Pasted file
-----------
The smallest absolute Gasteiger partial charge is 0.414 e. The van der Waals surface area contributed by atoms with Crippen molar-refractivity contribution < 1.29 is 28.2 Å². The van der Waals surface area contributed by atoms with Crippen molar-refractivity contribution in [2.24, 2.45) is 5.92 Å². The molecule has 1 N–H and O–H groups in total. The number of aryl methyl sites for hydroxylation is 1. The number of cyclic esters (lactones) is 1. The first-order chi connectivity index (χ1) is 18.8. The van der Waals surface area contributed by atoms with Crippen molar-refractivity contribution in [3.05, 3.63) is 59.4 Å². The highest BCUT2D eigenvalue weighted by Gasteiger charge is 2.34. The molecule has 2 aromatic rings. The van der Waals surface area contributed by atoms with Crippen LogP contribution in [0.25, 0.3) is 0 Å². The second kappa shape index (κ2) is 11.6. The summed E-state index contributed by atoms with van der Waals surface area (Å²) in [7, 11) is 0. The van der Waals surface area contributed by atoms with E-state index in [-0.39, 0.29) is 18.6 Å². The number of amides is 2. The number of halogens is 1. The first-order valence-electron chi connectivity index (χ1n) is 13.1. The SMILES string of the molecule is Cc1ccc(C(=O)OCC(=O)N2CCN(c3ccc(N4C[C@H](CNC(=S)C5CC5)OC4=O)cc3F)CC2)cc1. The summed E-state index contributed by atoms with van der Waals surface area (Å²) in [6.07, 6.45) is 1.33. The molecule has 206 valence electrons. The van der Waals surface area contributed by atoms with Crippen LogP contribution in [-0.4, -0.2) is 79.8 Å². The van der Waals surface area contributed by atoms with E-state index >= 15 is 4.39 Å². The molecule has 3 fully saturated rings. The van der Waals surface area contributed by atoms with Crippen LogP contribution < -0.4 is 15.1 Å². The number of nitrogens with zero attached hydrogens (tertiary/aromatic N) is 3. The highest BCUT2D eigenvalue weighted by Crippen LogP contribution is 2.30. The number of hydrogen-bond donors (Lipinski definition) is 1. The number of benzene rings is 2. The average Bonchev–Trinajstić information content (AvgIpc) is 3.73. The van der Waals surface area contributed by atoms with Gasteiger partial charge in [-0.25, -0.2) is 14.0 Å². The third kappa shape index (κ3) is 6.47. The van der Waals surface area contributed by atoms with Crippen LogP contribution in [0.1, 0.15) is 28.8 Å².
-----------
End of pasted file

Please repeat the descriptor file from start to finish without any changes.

The smallest absolute Gasteiger partial charge is 0.414 e. The van der Waals surface area contributed by atoms with Crippen molar-refractivity contribution < 1.29 is 28.2 Å². The van der Waals surface area contributed by atoms with Crippen molar-refractivity contribution in [2.24, 2.45) is 5.92 Å². The molecule has 1 N–H and O–H groups in total. The number of aryl methyl sites for hydroxylation is 1. The number of cyclic esters (lactones) is 1. The first-order chi connectivity index (χ1) is 18.8. The van der Waals surface area contributed by atoms with Crippen molar-refractivity contribution in [3.05, 3.63) is 59.4 Å². The highest BCUT2D eigenvalue weighted by Gasteiger charge is 2.34. The molecule has 2 aromatic rings. The van der Waals surface area contributed by atoms with Crippen LogP contribution in [0.25, 0.3) is 0 Å². The second kappa shape index (κ2) is 11.6. The summed E-state index contributed by atoms with van der Waals surface area (Å²) in [7, 11) is 0. The van der Waals surface area contributed by atoms with E-state index in [-0.39, 0.29) is 18.6 Å². The number of amides is 2. The number of halogens is 1. The first-order valence-electron chi connectivity index (χ1n) is 13.1. The SMILES string of the molecule is Cc1ccc(C(=O)OCC(=O)N2CCN(c3ccc(N4C[C@H](CNC(=S)C5CC5)OC4=O)cc3F)CC2)cc1. The summed E-state index contributed by atoms with van der Waals surface area (Å²) in [6.07, 6.45) is 1.33. The molecule has 206 valence electrons. The van der Waals surface area contributed by atoms with Crippen LogP contribution in [-0.4, -0.2) is 79.8 Å². The van der Waals surface area contributed by atoms with E-state index >= 15 is 4.39 Å². The molecule has 3 fully saturated rings. The van der Waals surface area contributed by atoms with Crippen LogP contribution < -0.4 is 15.1 Å². The number of nitrogens with zero attached hydrogens (tertiary/aromatic N) is 3. The highest BCUT2D eigenvalue weighted by Crippen LogP contribution is 2.30. The number of hydrogen-bond donors (Lipinski definition) is 1. The number of benzene rings is 2. The average Bonchev–Trinajstić information content (AvgIpc) is 3.73. The van der Waals surface area contributed by atoms with Gasteiger partial charge in [-0.25, -0.2) is 14.0 Å². The third kappa shape index (κ3) is 6.47. The van der Waals surface area contributed by atoms with Crippen LogP contribution in [0.1, 0.15) is 28.8 Å².